Given how the preceeding civil rights issues that have faced this nation in recent memory have played out (abortion, anti-discrimination by race,creed or colour and gender) to name a few many don't think the entire statue will be sturck down. That is to force states to accept gay marriage even when they have laws against it and so forth. IIRC the only case so far at the federal level to strike down DOMA entirely was the recent lower appeals court in NYS decision, which still could be appealed to the full court for that state/area. The decisions in CA and MA mainly pertain to residents of that state and their being able to legally marry (CA) and forcing the federal government to treat such marriages equally to residents of that state (MA).
Since the federal government itself does not issue marriage licences the fight is really comes down to bennies. Everything from immigration, Social Security, taxes and so forth. Much of this has to do with the fact Amercian family policy is still very much rooted in the old world doctrine of coverture.
In it's strictest sense coverture meant that legally a woman and all she owned or would have belonged to her husband. She couldn't make contracts to dispose of, have access to her own property or funds without the expressed consent of her husband.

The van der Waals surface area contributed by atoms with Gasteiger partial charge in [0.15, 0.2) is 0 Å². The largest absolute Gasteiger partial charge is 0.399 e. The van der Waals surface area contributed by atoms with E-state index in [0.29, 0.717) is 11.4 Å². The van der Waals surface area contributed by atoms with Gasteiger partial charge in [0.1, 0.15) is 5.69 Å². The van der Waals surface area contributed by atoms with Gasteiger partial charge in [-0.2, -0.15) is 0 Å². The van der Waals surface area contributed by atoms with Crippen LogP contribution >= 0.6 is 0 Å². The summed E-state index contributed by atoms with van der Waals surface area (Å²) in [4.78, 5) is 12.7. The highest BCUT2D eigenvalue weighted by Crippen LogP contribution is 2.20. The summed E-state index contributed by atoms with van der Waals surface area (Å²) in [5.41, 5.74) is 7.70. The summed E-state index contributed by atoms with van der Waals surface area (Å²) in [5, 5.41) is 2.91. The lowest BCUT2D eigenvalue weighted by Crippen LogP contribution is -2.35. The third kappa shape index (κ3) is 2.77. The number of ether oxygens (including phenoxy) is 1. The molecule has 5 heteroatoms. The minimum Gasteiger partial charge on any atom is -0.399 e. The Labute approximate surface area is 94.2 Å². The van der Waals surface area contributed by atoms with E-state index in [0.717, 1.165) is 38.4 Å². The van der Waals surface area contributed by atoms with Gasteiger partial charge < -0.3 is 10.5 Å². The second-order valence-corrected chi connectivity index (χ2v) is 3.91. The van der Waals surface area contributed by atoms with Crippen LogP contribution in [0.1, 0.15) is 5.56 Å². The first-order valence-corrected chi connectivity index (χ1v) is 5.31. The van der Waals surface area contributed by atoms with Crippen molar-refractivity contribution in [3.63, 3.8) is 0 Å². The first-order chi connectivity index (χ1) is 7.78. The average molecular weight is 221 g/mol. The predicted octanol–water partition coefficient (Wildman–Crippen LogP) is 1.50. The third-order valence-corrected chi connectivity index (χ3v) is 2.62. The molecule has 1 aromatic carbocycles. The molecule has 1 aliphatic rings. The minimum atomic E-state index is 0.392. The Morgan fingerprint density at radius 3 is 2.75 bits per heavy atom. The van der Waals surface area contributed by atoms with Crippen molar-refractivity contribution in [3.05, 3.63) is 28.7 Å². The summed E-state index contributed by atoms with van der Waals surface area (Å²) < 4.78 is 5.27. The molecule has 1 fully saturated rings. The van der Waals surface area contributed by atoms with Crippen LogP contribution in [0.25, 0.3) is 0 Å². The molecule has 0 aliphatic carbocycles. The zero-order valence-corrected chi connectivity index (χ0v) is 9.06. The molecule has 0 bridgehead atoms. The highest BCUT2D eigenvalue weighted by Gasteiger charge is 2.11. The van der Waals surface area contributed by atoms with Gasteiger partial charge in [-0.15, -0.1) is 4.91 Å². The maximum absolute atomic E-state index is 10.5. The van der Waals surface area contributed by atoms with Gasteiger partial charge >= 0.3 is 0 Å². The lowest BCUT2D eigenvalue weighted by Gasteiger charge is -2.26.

Thankfully much of that has gone by the wayside but what has remained is the concept of marriage being "two persons as one". Which under most cirumstances married couples are treated as one unit for many government purposes. Indeed under the US tax system marriage is one of the largest forms of wealth transfer as property, assets and such can be left to or otherwise given to spouses free of any federal tax.
When persons say they "dont' want government interferring with person's private lives", they ought to give pause and think about their marital status and how it affects them via the federal government.
For decades now the US government has tried like many countries to "support families" by supposedly creating policies that lessen this or that burden upon married couples. The tax system is a perfect example. Current rates are set up basically to reflect a family unit that began declining during the 1950's and 1960's and has fallen off a cliff by today: a one wage earning member (usually male) wife (who either is a full time homemaker and does not work, or her employment pays wages much lower than her husband's). This means usually that as a married unit this couple will pay less in taxes than if they were single. However as more women have entered the workforce and wages increased for women many married couples find themselves paying the "marriage tax", in that they now owe more in taxes as a married couple than if they were single. Congress keeps coming up with ways to tippy toe around this problem, but nothing is a perfect solution.
Social Security is another huge goverment program that by design benefits spouses that either did not work or made much less in wages than their mates. A woman who graduates from college at 22, marries at 24 to man that does very well financially can claim spousal SS bennies at her retirement age that are more than a woman who worked her entire career and never married. In short the system rewards women who do not work and stay home.